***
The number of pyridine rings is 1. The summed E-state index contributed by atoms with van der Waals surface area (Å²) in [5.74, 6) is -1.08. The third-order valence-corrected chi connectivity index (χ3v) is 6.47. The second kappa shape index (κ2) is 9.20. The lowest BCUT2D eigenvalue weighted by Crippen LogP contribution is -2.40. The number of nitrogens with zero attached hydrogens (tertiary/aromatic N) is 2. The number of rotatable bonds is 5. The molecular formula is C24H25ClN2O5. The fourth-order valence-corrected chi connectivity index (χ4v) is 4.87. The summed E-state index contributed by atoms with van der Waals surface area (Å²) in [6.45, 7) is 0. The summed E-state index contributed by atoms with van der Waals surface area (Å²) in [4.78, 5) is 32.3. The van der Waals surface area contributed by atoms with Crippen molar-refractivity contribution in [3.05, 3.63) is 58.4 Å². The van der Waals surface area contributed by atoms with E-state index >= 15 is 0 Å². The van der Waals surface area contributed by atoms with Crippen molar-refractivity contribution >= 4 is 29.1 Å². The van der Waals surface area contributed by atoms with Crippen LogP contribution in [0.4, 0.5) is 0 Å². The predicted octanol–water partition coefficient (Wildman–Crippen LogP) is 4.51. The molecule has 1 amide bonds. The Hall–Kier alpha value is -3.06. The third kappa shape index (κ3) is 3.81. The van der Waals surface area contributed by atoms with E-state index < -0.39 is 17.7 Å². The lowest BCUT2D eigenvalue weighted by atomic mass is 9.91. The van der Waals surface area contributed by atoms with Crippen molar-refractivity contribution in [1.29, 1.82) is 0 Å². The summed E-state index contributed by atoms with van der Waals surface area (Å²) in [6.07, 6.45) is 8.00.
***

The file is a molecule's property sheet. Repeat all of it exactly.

The number of pyridine rings is 1. The summed E-state index contributed by atoms with van der Waals surface area (Å²) in [5.74, 6) is -1.08. The third-order valence-corrected chi connectivity index (χ3v) is 6.47. The second kappa shape index (κ2) is 9.20. The lowest BCUT2D eigenvalue weighted by Crippen LogP contribution is -2.40. The number of nitrogens with zero attached hydrogens (tertiary/aromatic N) is 2. The number of rotatable bonds is 5. The molecular formula is C24H25ClN2O5. The fourth-order valence-corrected chi connectivity index (χ4v) is 4.87. The summed E-state index contributed by atoms with van der Waals surface area (Å²) in [6.45, 7) is 0. The summed E-state index contributed by atoms with van der Waals surface area (Å²) in [4.78, 5) is 32.3. The van der Waals surface area contributed by atoms with Crippen molar-refractivity contribution in [3.05, 3.63) is 58.4 Å². The van der Waals surface area contributed by atoms with E-state index >= 15 is 0 Å². The van der Waals surface area contributed by atoms with Crippen molar-refractivity contribution >= 4 is 29.1 Å². The van der Waals surface area contributed by atoms with Crippen LogP contribution in [0.4, 0.5) is 0 Å². The predicted octanol–water partition coefficient (Wildman–Crippen LogP) is 4.51. The molecule has 1 amide bonds. The Hall–Kier alpha value is -3.06. The third kappa shape index (κ3) is 3.81. The van der Waals surface area contributed by atoms with E-state index < -0.39 is 17.7 Å². The lowest BCUT2D eigenvalue weighted by atomic mass is 9.91. The van der Waals surface area contributed by atoms with Crippen molar-refractivity contribution in [1.29, 1.82) is 0 Å². The summed E-state index contributed by atoms with van der Waals surface area (Å²) in [6.07, 6.45) is 8.00.